Air pollution has been a major issue in Tehran, the capital of Iran. Three articles have been summarized, which evaluates the causes of air pollution in Tehran, the health concerns, and explaining short-term and long-term remedies that the government of Iran has suggested.
Tehran has been listed as the top-ten air-polluted cities in the world in World Health Organization Report (Davidson, 2013). The population of Tehran is reaching 11 million, almost one sixth of the country’s population. Almost every single person above eighteen years of age owns a car. For many years, the air pollution was caused by the use of old vehicles, which counts for 70 to 80 percent of city’s air pollution, according to Yousef Rashidi, director of Tehran’s Air Quality Monitoring Services (Davidson, 2013). Now, almost all the old cars have been replaced with new ones and yet, the pollution is still there. After the sanctions on imports of refined gasoline, Iran is facing a shortage on fuel and in order to make up for the loss of imports, Iran is now producing low-quality gasoline, which contains Lead, Sulfur Dioxide, and Benzene (Erdbrink, 2013). The government denied that the pollution problem has anything to do with the locally produced gasoline. Instead, blaming the vehicle’s combustion system for the pollution (Davidson, 2013).
Tehran has reached its peak on pollution crisis. Last year, 4,460 people have died in the first nine months of last year due to the poor air quality. According to Aqajani, Iran’s health minister advisor, the number of patients who have visited the city’s hospitals with heart problems has increased by 30 percent (Davidson, 2013). Most patients who had checked in had severe headaches, irritation to throat and eyes, which are considered to be the short-term effects of the pollution. The long-term effects include chronic respiratory diseases, lung cancer, heart diseases, or even death. The elements that are found in hazardous toxic air pollution include Carbon Monoxide, Sulfur Dioxide, Ozone, Nitrogen Dioxide, and Particular matters, which are a serious treat to human health (Khalilzadeh and others, 2009). These particles are deadly gases that can’t be seen or smelled or tasted, but residents are breathing them everyday.
There are short-term solutions that the government of Iran has suggested in order to help ease the chronic pollution in Tehran. President Mahmoud Ahmadinejad has planned to move civil servants from Tehran to other cities to reduce overpopulation in the capital. In 2010, the governor of Tehran ordered crop-dusters to dump water on the smog to clear the pollution. However, this year the pollution is much worse than 2010 and experts do not think that this technique would make much difference (Erdbrink, 2013).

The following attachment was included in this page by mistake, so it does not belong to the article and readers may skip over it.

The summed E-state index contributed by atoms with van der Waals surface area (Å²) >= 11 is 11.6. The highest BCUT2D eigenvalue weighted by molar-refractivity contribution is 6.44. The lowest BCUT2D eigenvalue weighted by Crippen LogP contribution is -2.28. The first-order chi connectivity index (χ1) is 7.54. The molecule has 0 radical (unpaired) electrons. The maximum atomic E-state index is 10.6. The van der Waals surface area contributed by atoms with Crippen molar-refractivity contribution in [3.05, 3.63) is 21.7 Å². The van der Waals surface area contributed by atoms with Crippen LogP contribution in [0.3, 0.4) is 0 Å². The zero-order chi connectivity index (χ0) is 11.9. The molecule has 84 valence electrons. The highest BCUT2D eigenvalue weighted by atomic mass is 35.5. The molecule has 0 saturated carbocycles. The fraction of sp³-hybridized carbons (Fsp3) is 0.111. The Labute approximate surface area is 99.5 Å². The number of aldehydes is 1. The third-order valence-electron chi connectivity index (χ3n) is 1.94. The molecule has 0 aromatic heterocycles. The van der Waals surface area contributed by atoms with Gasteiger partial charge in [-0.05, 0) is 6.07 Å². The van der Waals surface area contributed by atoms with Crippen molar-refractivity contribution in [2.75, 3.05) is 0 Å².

In the meanwhile, the government has set strict traffic regulations in Tehran. In order to reduce the number of cars on the street on a daily basis, the Traffic Police Officer controls the last digit of vehicle’s license plates. For instances, on odd days only odd number plates can drive on the streets (Asgari, 2013). But these are short-term solutions that aren’t helpful in the long run.
There have also been plans for placing air purifiers in the city, but experts say that it wouldn’t be realistic since they don’t work in an open space. Another technique that California (another polluted city in the world) is already using to reduce the hazardous air pollution, is a Catalytic Converter device. This device is a vehicle emission control device, which converts toxic byproducts to less toxic substances. So far this device seems to be the most suitable solution for Tehran’s pollution problems. Even though this technique might be cost-effective, but it must be mandatory in order save lives in Tehran.
Asgari, Mohsen. “Iran Pollution Worsens as Thousands Die.” BBC News. BBC, 01
July 2013. Web. 8 Feb. 2013.
Davidson, Kavitha. “Tehran Pollution Crisis 2012: Thousands Dead In Iran’s Capital As Government Warns To Stay Indoors.” The Huffington Post. TheHuffingtonPost.com, 08 Jan. 2013. Web. 8 Feb. 2013.
Erdbrink, Thomas. “Annual Buildup of Air Pollution Chokes Tehran.” The New York Times. The New York Times, 07 Jan. 2013. Web. 8 Feb. 2013.